On December 17, 2015, the U.S. Department of Justice (DOJ) announced a major new initiative to increase the number of criminal charges in worker endangerment and worker safety cases. Although the DOJ and the Occupational Safety and Health Administration (OSHA) have had a worker endangerment initiative for a number of years, the new changes are intended to bolster the likelihood and number of criminal prosecutions which historically have languished, according to DOJ, due to the OSH Act’s misdemeanor criminal provisions.
According to a memorandum issued to the 93 U.S. Attorneys’ Offices across the country, the DOJ is taking a series of actions to ramp up criminal prosecution in worker safety cases. First, prosecutors are being urged to charge other Title 18 crimes (with felony provisions) that frequently occur with OSH Act violations, such as false statements, obstruction of justice, witness tampering, and conspiracy. Second, the Environmental Crimes Section of DOJ’s Environment and Natural Resources Division is being authorized to coordinate with the appropriate U.S. Attorney’s Office to handle the investigation and prosecution of cases under the OSH Act, the federal Mine Safety and Health Act (MSHA), and the Migrant Seasonal Agricultural Worker Protection Act.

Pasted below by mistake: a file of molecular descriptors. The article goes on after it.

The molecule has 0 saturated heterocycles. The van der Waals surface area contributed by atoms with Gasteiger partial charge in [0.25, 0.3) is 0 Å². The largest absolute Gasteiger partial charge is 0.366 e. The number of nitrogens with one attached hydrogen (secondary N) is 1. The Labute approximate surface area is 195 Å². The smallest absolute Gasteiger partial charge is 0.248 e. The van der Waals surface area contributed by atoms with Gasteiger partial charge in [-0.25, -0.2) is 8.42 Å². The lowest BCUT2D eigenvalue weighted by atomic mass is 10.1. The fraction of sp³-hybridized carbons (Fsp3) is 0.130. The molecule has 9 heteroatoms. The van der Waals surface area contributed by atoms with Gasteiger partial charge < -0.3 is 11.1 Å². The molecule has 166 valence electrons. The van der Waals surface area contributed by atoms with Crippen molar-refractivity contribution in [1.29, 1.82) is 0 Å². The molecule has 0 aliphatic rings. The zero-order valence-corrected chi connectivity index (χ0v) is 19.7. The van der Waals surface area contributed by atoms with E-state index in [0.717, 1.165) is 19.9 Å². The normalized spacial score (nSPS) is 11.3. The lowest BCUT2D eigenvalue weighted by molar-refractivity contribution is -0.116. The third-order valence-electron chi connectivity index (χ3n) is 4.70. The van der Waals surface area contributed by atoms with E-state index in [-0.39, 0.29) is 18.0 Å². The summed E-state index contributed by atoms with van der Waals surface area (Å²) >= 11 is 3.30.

In conjunction with the memorandum, DOJ and the U.S. Department of Labor have entered into a Memorandum of Understanding designed to effectuate the changes intended to increase the number of criminal prosecutions by DOJ, as well as related amendments to the U.S. Attorneys’ Manual.
These recent changes aimed at more criminal enforcement of OSHA and related worker safety laws mirror recent changes on the civil side that will significantly increase civil penalties in OSHA enforcement cases in 2016 and beyond.
This post was drafted by Andrew Brought, an attorney in the Spencer Fane Kansas City, MO office. For more information, visit spencerfane.com.